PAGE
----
Series: Ideas at Work

Counting on Good Food for the Holidays

Counting on Good Food for the Holidays

Traditions around food and feasts provide rich opportunities to connect math at school with children’s experiences at home. From Diwali to Thanksgiving, fall is a season of special meals with loved ones.

holidays math ideasYou can read Feast for 10 by Cathryn Falwall to launch a discussion about counting foods at the grocery store. In this book, a family counts from one to ten and then back again as they grocery shop, cook, and set the table to prepare for a family dinner. Children will have their own stories of helping family members prepare favorite dishes to share.

A familiar, math-rich context like grocery shopping promotes children to think about key grade-level concepts. In preschool, children can make a list of foods for a celebration and represent the quantities with drawings—connecting number words and numerals with cardinality.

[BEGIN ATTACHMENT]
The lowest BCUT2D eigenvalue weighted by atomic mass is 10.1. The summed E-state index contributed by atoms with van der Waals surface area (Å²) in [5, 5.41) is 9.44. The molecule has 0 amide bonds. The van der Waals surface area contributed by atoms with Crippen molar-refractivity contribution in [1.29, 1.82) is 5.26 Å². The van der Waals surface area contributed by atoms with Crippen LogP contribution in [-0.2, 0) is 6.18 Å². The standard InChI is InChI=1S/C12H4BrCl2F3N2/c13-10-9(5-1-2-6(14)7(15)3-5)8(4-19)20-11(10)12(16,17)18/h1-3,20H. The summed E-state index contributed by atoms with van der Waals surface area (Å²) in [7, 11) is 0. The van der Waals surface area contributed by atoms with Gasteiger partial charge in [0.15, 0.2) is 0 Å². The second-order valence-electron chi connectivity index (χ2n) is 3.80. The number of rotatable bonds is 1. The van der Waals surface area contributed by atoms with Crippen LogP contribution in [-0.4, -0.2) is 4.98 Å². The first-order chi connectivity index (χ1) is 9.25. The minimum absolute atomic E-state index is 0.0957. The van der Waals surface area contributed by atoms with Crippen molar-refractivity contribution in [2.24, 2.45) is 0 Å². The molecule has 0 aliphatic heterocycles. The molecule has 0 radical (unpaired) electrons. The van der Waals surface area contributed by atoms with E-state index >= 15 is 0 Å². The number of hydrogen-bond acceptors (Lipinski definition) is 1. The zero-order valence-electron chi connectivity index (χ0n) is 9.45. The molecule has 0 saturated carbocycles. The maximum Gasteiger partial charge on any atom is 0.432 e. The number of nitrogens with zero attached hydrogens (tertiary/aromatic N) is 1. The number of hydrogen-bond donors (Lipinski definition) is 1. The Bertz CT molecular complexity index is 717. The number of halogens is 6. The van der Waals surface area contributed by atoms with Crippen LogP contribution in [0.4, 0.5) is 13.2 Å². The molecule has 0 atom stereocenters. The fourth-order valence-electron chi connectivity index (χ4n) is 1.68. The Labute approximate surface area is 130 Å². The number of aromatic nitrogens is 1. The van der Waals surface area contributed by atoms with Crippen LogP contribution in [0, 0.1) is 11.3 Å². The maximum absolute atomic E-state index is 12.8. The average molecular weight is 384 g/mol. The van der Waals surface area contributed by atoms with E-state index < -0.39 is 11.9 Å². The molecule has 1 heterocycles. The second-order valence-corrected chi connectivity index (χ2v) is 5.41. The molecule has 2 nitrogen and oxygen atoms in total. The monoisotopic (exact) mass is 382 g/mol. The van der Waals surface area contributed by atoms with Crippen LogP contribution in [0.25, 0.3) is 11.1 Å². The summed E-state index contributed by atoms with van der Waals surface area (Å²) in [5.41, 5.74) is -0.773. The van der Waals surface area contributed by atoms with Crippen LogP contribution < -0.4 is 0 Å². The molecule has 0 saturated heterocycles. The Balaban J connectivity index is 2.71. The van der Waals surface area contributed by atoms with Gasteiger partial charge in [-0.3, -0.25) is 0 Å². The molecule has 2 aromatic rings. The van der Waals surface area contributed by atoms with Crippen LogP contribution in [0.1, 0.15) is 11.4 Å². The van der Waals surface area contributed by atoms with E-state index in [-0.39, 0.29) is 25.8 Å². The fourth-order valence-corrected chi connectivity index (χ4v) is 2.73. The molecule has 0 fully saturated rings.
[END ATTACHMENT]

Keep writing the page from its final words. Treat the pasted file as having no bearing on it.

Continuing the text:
In kindergarten, children need a lot of opportunities to compose and decompose the benchmark number 10 (CCSS.MATH.CONTENT.K.OA.A.4). So, as illustrated in this first photo, you can ask them to put 10 of their families’ favorite foods in a shopping cart.

holiday math ideasIn this second illustration, a child decides that his family will share a pizza. There are 9 slices, and he adds 1 hamburger for his uncle (who doesn’t eat dairy) to make 10.

Sheila Houston, a first grade teacher at St. Margaret of Scotland School in Chicago, had her students make their own books about grocery shopping for a feast. On each page of the book, the students added a different healthy food to the cart in quantities of 10 and calculated the total number of items in the cart. Students were given different numbers of items to start with to build the important skill of finding 10 more and 10 less than any two-digit number (CCSS.MATH.CONTENT.1.NBT.C.5).

Read one of the student’s books [pdf]

This holiday season, give every child the opportunity to engage with important math concepts in the context of their own lives. Using children’s own stories makes learning math more appetizing!